One Server: What is needed?

February 16, 2011 Comments

To make sure I got the right hardware and software for this server I needed to know what the server was going to be used for. I needed to get an idea of how much computing power I was going to use to run all the virtual machines. And since this project started off as an upgrade to my NAS fileserver I also needed to figure out how much storage space I was going to need.

I knew from my previous VirtualBox server what guest operating systems I was going to run. They were:

  • Astaro Security Gateway for the firewall/router
  • Windows 7 for a "standalone" computer used only for banking
  • Linux for a web server
  • Linux for a CrashPlan backup server
  • Linux for a OpenVPN server

My previous fileserver had four disks in a RAID-5 setup for a total of three terabytes. It was very slow and I wanted to find a way to speed it up. At the same time I needed to add enough disk space so that I wouldn't have to think about disk space for a long time. I previously used the file server for:

  • storing backup copies of my iTunes music and video libraries
  • keeping copies of operating system ISO install images for installing VMs
  • backing up my wife's and my own laptop as well as my web server
  • storing an ever growing 500Gb RAW photos library from my DSLR camera
  • storing video for my MythTV setup

I had also recently gotten a new camera capable of recording HD video. HD video files take up a lot of space and with a new baby daughter I was recording a lot of video.

Doing the math, I decided I needed at least 8 terabytes of storage to comfortably cover my needs. To make sure I wouldn't have to worry about storage space again, and considering Moore's law, I decided to double that and plan for 16 TB of storage space.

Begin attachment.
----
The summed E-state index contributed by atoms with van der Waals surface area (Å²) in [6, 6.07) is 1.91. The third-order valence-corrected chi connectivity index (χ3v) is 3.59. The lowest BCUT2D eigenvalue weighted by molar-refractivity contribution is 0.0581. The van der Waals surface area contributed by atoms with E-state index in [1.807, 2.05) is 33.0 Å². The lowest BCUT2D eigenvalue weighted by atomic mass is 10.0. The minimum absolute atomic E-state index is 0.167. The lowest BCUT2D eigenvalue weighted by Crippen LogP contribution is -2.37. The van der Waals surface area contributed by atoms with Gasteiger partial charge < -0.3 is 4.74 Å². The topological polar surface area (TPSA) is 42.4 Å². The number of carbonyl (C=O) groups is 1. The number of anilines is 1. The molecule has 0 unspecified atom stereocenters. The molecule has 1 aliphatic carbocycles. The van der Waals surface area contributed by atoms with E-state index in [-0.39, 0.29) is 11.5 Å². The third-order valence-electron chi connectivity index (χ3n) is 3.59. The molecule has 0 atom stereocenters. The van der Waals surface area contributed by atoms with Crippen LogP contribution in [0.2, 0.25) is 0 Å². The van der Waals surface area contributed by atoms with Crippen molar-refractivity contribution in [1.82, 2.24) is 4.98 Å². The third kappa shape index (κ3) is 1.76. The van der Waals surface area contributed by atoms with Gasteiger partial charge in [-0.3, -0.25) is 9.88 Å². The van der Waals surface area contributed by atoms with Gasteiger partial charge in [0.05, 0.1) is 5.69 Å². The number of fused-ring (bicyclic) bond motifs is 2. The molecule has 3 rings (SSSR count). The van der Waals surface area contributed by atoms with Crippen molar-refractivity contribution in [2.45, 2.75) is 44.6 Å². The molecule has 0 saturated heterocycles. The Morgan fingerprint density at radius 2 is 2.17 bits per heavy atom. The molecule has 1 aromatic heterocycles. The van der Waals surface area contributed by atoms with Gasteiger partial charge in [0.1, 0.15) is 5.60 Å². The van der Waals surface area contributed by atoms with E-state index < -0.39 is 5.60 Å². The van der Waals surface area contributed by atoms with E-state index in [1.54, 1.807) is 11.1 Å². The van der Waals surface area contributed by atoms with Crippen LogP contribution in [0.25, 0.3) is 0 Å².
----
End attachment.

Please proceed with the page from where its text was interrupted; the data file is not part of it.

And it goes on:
I had the following additional requirements of the server itself

  1. be reliable enough to run 24x7 for several years
  2. continue working without data loss if two hard drives fail
  3. allow for hard drives to be replaced without shutting down the system
  4. be easy to backup
  5. report any errors with the drives or the virtual machines so they can be fixed quickly
  6. be compatible with as many guest operating systems as possible
  7. be easy to install, maintain, and configure. Well, easy for a technical person at least
  8. allow for remote maintenance of the host operating system
  9. have room for expansion (cpu/ram/disk/etc upgrades)
  10. be quiet
  11. not use too much electricity
  12. support multiple network interfaces. It is going to be my router and needs to plug into my cable/dsl modem as well as my LAN

The reliability of the server was my most important factor. Since I was consolidating everything on this one server, if it ever went down nothing would work. It was also going to store all our family photos and videos. I planned to keep everything backed up, but I wanted to make sure I wasn't going to lose those memories due to a failed disk or silent bit rot.

Categories: Uncategorized